The scanned Leg in the three planes.

So be nice to your radiology guys, fire up the CTs and scan your simulation equipment! The resulting files can be printed 1:1 as spare parts, but also be modified using a CAD-program. You could design a printable i.o.-leg, a bleeding arm or a fractured skull for your manikin – the possibilities are endless.

The .stl-file as seen on

But please, if you do this: SHARE YOUR DESIGNS!!! Put the original files and any modifications you make online, so others can profit too!

You can find my .stl-file here.

VSS: Improved control-panel for the trainees

In the past, I used a modified keyboard to let the trainees control the Vital Sign Simulator (VSS) defibrillator function. I just put appropriate stickers on the function-related keys (e.g. a red flash-symbol and “SHOCK” on the “enter”-key), and covered the unused keys with a white sheet. A simple, but rather clumsy solution.

To make the controls more compact and easier to use (and give my lazy 3d-printer something to do…), I recently constructed this shiny new control-panel.DSC_7652_1024x678

It is made of the electronic innards of a normal USB-keyboard, some buttons, lots of colorful wires and a 3d-printed housing. See this new section for the detailed description.

Next step will be to take a wireless keyboard apart and build a similar control panel with it. Together with an android tablet and the SpaceDesk-App it will make VSS fully mobile!!!

The old control panel:ImageKey1


VSS 1.4.2: Automatic gradual change for HF

Good things take their time…

In the newest version of my Vital Sign Simulator, you can let the program change the heartrate to a target value over  a specific time (0-600 sec). Every 5 seconds the rate will change, every 10 seconds the documentation will be updated. Hope it all works well, the program is becoming more and more complicated with all the additions, sometimes this leads to unexpected complications under certain conditions. So please let me know if you experience problems!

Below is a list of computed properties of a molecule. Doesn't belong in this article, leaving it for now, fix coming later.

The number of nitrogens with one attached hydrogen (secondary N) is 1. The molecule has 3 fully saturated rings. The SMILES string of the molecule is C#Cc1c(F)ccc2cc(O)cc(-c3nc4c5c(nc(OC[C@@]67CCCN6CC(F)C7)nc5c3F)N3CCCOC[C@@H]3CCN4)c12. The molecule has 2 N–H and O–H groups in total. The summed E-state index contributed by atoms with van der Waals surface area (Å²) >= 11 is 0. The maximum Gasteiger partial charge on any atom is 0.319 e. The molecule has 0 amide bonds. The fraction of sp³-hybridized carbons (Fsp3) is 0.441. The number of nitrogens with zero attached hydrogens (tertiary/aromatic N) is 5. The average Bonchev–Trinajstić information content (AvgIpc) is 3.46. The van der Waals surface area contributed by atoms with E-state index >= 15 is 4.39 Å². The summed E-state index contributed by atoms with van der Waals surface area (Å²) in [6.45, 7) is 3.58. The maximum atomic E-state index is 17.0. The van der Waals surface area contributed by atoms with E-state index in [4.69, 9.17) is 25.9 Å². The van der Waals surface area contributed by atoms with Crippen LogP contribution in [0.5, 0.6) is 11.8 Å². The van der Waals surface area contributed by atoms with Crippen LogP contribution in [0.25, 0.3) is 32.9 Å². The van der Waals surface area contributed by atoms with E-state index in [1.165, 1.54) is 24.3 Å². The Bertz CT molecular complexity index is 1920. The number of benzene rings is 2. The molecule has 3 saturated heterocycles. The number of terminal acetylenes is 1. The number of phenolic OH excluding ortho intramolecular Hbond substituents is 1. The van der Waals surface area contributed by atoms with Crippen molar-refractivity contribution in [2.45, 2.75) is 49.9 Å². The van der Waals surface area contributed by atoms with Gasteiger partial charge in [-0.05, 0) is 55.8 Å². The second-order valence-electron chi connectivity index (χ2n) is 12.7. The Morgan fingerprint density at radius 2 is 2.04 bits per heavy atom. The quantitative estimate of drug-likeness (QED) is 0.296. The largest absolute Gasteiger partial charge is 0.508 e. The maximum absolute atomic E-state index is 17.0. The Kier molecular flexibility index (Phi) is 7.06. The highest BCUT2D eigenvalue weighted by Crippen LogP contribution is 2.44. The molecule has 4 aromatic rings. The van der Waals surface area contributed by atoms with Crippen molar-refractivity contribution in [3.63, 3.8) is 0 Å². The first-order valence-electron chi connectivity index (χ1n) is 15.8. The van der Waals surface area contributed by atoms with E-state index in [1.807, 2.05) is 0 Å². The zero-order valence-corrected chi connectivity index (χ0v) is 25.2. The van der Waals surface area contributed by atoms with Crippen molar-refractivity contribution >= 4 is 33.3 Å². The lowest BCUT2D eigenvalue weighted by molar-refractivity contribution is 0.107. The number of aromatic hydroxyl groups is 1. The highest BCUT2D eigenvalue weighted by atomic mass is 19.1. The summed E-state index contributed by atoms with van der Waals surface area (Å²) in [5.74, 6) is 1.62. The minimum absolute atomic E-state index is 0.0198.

Vital Sign Simulator 1.4.2! Free as always! Download available on

Gradual spO2-change for VSS

Vital Sign Simulator newest Version 1.4.0 out now:

Now more hasty clicking every few seconds if your patient is crashing, thanks to this new function: Automatic gradual increase/decrease of the spO2-value over a specific time (choose from 10-600 sec)! Every 2.5 sec the value will change, every 10 seconds an automatic log in the documentation will be made!

I will implement it for every parameter over the next week or so, but couldn’t wait to bring it to you. Have fun and check out version 1.4.0! Free as always! Download available on

Alternative to FFsplit for recording simulation sessions: OBS

Due to a prolonged downtime of the FFsplit download-page, I searched and found a good (or even better) alternative for recording simulation sessions: The Open Broadcaster Software.

I am testing it right now on an old pc with three webcams, and it looks good so far. Unlike FFsplit, it is still supported and development is going on.

I will keep you updated and maybe post a OBS-specific installation guide.

Vital Sign Simulator updated – again!

I promised you a further Vital Sign Simulator update soon. Soon is now!

VSS goes into version 1.2.0, one more function was added: The CPR-artefact!

Ever been annoyed by trainees interpreting the cristal-clear ECG during CPR without waiting for the break after 2 min? Well, fear no more! By clicking the yellow “CPR Start”-button, the current ECG-rhythm is replaced by a meaningless typical CPR-artefact. Press the button again when CPR stops, and the original ECG will reappear. See the manual for a detailed description.

So check out version 1.2.0! Free as always! Download available on